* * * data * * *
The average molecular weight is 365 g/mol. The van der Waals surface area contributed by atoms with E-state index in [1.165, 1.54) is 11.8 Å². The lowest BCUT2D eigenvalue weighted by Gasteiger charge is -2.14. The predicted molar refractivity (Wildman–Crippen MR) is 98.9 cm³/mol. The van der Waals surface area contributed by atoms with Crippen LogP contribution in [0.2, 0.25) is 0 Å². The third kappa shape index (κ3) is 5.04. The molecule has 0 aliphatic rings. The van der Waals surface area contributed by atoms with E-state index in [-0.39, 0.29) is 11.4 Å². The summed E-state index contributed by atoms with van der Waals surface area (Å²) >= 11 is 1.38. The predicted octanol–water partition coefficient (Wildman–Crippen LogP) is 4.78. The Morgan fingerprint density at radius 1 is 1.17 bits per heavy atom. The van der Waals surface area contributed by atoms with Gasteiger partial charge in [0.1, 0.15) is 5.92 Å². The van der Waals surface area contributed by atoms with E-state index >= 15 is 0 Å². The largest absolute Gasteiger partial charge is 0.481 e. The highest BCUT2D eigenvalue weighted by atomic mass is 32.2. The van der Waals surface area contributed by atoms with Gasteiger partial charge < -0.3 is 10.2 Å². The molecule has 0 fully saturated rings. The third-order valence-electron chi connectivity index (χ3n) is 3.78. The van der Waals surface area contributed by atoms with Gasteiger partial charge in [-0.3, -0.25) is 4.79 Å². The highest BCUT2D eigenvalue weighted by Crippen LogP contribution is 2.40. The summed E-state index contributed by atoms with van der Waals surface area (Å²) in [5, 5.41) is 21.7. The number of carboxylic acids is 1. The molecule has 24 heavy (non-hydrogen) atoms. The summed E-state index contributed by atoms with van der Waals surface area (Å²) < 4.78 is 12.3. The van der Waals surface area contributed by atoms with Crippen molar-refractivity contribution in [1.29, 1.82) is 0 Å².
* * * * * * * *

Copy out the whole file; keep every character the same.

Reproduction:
The average molecular weight is 365 g/mol. The van der Waals surface area contributed by atoms with E-state index in [1.165, 1.54) is 11.8 Å². The lowest BCUT2D eigenvalue weighted by Gasteiger charge is -2.14. The predicted molar refractivity (Wildman–Crippen MR) is 98.9 cm³/mol. The van der Waals surface area contributed by atoms with Crippen LogP contribution in [0.2, 0.25) is 0 Å². The third kappa shape index (κ3) is 5.04. The molecule has 0 aliphatic rings. The van der Waals surface area contributed by atoms with E-state index in [-0.39, 0.29) is 11.4 Å². The summed E-state index contributed by atoms with van der Waals surface area (Å²) >= 11 is 1.38. The predicted octanol–water partition coefficient (Wildman–Crippen LogP) is 4.78. The Morgan fingerprint density at radius 1 is 1.17 bits per heavy atom. The van der Waals surface area contributed by atoms with Gasteiger partial charge in [0.1, 0.15) is 5.92 Å². The van der Waals surface area contributed by atoms with E-state index >= 15 is 0 Å². The largest absolute Gasteiger partial charge is 0.481 e. The highest BCUT2D eigenvalue weighted by atomic mass is 32.2. The van der Waals surface area contributed by atoms with Gasteiger partial charge < -0.3 is 10.2 Å². The molecule has 0 fully saturated rings. The third-order valence-electron chi connectivity index (χ3n) is 3.78. The van der Waals surface area contributed by atoms with Gasteiger partial charge in [-0.3, -0.25) is 4.79 Å². The highest BCUT2D eigenvalue weighted by Crippen LogP contribution is 2.40. The summed E-state index contributed by atoms with van der Waals surface area (Å²) in [5, 5.41) is 21.7. The number of carboxylic acids is 1. The molecule has 24 heavy (non-hydrogen) atoms. The summed E-state index contributed by atoms with van der Waals surface area (Å²) < 4.78 is 12.3. The van der Waals surface area contributed by atoms with Crippen molar-refractivity contribution in [1.29, 1.82) is 0 Å².